by Jarrett Seto
In the last few years, there’s been an abundance of books written by Indigenous authors and their voices have much to tell. Check out these page turners that give insight into the Indigenous experience. You’ll find tragedy, adversity, comedy, but most importantly, hope in these books written by Canadian authors.
Indians On Vacation: A Novel by Thomas King (2020)
Indians On Vacation reads in the same vein of King’s other books in that they are filled with his trademark ability to blend both irony and comedy. Wit and banter aside, be prepared to enjoy the adventures of Mimi and Bird as they travel through Europe. It is well known that you’ll find truth in comedy (albeit adjusted for the audience), and Indians On Vacation is no exception from this. Marriage, systemic racism, tourism, and injustice are presented to the reader between servings of laughter that add a sobering reminder to what life can be like depending on the cards you’re dealt.
The Lesser Blessed by Richard Van Camp (2016)
Richard Van Camp possesses a unique talent to thrust his readers into the North. The proper North, where the summers are slim and the opportunities are naught. Where you live on the thin edge of a country, a vast expanse hindered by many kinds of distance. It’s uncomfortably relatable if you grew up in a have-not province, whether it be a mill town on the Acadian coast, a declining Albertan junction surrounded by prairie that loses more buildings to the wind than decay, or a village in North Ontario, where you should have access to clean running water, but you don’t. Van Camp’s debut novel is about growing up, disillusionment, and coming to terms with who you are. Deeply funny and filled with poignancy, you’ll wish there were more pages to read when you’re finished.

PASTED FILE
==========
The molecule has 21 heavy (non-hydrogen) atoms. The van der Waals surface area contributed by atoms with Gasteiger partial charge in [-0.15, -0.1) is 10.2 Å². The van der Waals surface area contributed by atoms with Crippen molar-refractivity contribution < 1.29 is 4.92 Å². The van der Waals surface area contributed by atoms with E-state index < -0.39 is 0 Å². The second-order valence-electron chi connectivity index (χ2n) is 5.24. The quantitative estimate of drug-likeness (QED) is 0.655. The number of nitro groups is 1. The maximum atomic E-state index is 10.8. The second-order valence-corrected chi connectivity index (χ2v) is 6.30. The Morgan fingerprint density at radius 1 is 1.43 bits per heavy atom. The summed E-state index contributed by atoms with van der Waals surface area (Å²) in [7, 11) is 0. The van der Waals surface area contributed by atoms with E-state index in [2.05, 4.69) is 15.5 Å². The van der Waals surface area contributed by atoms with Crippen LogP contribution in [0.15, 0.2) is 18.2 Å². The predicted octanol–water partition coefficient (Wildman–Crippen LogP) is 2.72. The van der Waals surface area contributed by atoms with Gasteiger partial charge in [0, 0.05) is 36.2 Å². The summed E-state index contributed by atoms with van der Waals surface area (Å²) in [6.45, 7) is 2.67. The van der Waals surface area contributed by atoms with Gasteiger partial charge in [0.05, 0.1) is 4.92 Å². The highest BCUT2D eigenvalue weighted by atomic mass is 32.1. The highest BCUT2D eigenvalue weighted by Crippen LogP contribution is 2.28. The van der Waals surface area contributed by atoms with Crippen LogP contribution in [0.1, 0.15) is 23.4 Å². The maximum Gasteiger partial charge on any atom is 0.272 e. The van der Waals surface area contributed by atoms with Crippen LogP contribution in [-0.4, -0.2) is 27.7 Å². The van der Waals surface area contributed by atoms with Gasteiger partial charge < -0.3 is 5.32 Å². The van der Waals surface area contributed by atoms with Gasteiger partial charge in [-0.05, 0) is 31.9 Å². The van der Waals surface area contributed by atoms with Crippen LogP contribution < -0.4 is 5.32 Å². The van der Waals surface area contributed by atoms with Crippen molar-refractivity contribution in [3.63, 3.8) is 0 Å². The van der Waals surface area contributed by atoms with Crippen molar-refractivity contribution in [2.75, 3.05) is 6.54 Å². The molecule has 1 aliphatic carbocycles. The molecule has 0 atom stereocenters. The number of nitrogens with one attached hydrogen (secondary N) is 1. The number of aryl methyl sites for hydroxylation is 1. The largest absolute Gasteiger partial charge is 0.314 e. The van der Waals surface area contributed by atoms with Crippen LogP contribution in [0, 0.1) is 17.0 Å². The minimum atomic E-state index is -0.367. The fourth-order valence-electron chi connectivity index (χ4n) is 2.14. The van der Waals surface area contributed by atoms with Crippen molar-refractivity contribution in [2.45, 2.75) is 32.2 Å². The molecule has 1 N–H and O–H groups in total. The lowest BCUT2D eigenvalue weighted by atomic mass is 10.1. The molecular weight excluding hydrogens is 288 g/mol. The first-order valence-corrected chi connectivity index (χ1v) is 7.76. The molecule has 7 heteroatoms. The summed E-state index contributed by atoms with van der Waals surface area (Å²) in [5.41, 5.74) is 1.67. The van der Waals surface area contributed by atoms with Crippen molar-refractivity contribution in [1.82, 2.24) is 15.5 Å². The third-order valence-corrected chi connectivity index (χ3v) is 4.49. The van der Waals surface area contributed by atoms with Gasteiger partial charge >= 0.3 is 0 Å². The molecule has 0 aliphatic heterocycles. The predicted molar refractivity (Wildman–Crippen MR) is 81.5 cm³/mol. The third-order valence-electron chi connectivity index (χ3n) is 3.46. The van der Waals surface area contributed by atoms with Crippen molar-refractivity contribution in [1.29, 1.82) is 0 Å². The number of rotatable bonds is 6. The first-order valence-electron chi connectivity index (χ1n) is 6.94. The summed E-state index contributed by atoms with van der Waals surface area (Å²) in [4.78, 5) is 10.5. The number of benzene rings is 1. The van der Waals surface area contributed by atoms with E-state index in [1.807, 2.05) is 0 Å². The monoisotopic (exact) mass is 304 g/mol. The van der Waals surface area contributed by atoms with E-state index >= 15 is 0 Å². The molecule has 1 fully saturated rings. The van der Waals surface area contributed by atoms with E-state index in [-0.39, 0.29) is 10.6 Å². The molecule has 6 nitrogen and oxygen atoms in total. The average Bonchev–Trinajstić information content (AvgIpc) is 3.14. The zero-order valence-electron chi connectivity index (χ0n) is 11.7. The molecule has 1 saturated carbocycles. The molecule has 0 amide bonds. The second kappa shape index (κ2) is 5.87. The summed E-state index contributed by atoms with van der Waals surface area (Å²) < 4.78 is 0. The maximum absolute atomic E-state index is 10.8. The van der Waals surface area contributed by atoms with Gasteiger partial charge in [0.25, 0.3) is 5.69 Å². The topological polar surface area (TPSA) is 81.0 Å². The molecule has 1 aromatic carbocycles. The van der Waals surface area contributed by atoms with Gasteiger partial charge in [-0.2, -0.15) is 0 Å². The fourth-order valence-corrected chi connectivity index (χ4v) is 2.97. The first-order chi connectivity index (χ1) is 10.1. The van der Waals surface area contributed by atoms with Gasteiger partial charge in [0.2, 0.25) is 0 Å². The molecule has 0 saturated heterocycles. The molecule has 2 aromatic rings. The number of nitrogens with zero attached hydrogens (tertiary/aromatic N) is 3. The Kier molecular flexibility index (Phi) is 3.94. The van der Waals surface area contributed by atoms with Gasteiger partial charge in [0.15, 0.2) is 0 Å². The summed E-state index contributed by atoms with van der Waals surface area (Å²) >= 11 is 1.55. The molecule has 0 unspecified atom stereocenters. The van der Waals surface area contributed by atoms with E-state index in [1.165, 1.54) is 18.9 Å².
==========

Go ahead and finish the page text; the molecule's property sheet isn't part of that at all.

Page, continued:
From the Ashes: My Story Of Being Métis, Homeless, And Finding My Way by Jesse Thistle (2019)
Jesse Thistle’s memoir will leave you with sadness and understanding. It’s a tough read for some, due to the gritty pages tackling homelessness and addiction. From the Ashes doesn’t shy away from any of it. The clinical gaze of city reports or dry articles on these social issues is replaced with a raw and graphic, in your face somber reminder of reality, that real people struggle with this day to day. Abandonment, cycles of violence, drug abuse, and crime saturate Thistle’s early life. The story of his attempts to overcome it and turn his life around is inspiring.
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